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What Is A CrossFit Exercise? -The Basics Worth Knowing

The early 2000s saw the birth of a fitness regime, originally crafted for the police and military forces, become popularly accepted as a unique and rigorous fitness regime for all and sundry. This fitness regime welcomed participants of different ages and fitness levels. The clue as to which fitness regime I am talking about here is in the title, CrossFit. What then is a Crossfit exercise?

There are numerous ideologies behind what a CrossFit exercise is. Some call it a lifestyle made up of effective, rigorous exercises, others call it a competitive fitness sport, whiles it is also known by others as a physical exercise philosophy. All these ideologies are not untrue. The combination of these ideologies result in keeping our bodies fit and well looked after.

CrossFit Workout

 

Why Do CrossFit?

CrossFit is basically a strength and conditioning program which safely but rigorously combines high interval training, olympic-style weightlifting, powerlifting, gymnastics, calisthenics (body weight exercises), indoor rowing, running, swimming and other exercises, just to mention a few. This program guarantees a full body workout that entails different functional movements executed at a high intensity within a set period.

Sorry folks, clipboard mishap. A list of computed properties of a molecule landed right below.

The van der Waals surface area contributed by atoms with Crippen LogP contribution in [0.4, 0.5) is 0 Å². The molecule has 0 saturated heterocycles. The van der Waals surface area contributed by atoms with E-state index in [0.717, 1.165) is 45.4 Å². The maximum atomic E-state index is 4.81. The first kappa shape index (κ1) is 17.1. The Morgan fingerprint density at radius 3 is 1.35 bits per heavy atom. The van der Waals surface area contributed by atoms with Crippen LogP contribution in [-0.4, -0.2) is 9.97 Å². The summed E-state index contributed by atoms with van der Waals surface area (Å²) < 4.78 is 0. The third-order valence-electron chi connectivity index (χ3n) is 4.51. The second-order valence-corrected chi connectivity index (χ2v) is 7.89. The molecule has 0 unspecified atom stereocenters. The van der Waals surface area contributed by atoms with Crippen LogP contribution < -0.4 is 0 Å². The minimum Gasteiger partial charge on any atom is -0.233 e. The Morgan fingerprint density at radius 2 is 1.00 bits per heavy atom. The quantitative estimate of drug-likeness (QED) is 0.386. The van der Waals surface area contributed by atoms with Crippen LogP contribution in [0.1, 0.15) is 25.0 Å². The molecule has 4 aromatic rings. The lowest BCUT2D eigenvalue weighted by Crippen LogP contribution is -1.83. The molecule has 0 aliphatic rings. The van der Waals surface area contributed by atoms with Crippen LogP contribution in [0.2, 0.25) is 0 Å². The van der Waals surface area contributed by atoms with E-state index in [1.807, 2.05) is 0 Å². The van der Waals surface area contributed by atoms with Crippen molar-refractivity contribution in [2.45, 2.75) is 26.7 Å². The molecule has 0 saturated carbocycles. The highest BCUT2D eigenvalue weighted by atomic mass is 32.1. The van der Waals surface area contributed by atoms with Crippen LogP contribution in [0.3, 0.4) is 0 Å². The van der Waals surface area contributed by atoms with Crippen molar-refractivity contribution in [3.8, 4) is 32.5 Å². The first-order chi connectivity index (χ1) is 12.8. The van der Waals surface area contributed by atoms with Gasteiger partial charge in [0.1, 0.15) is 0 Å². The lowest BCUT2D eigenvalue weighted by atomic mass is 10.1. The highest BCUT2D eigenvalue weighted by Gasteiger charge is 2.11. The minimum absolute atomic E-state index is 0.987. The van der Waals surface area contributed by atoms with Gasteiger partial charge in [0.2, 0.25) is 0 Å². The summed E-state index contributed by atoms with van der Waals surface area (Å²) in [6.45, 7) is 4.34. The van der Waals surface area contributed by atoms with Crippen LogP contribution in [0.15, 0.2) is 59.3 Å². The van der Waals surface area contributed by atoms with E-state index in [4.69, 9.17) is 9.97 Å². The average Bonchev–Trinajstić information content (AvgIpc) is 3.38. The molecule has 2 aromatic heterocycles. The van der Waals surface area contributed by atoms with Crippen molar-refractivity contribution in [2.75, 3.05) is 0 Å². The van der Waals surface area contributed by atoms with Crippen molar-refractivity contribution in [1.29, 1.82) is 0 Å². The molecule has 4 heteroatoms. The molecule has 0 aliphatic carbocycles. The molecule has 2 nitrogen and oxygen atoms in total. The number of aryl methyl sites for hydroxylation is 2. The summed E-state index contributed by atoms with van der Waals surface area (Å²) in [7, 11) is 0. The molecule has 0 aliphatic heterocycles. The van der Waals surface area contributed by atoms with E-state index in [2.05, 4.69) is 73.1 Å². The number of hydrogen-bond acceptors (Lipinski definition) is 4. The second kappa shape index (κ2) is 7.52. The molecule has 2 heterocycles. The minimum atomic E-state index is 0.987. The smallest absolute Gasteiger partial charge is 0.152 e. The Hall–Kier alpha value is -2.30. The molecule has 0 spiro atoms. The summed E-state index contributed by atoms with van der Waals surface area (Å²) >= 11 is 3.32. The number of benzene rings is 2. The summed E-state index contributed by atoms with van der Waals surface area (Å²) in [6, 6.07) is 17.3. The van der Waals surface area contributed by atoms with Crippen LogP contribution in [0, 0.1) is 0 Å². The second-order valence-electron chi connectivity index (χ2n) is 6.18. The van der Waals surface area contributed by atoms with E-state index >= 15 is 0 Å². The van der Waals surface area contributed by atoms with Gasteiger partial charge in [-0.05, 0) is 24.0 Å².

Over the years, this program has proven to work for everyone. Whether you are a starter or a seasoned pro, whichever level of fitness you currently are, there is an exercise designed and suited to your specific needs and goals. The training, without doubt, is hardcore, but it seeks to teach people of all shapes and sizes to improve their physical well-being and cardiovascular fitness.

CrossFit rightly argues that a person is as fit as they are proficient in each of the following 10 general fitness domains:

  • Agility
  • Accuracy
  • Balance
  • Cardiovascular/Respiratory Endurance
  • Coordination
  • Flexibilty
  • Power
  • Speed
  • Stamina
  • Strength

Do I Need Equipments For This Exercise Regime?

The functional exercises carried out usually require little or no equipment since the movements executed in the exercises copy real-life human movements. These functional exercises include push-ups, sit-ups, burpees and pull-ups (chin-ups). The equipment used in a CrossFit box (gym) are from multiple disciplines. These equipment include: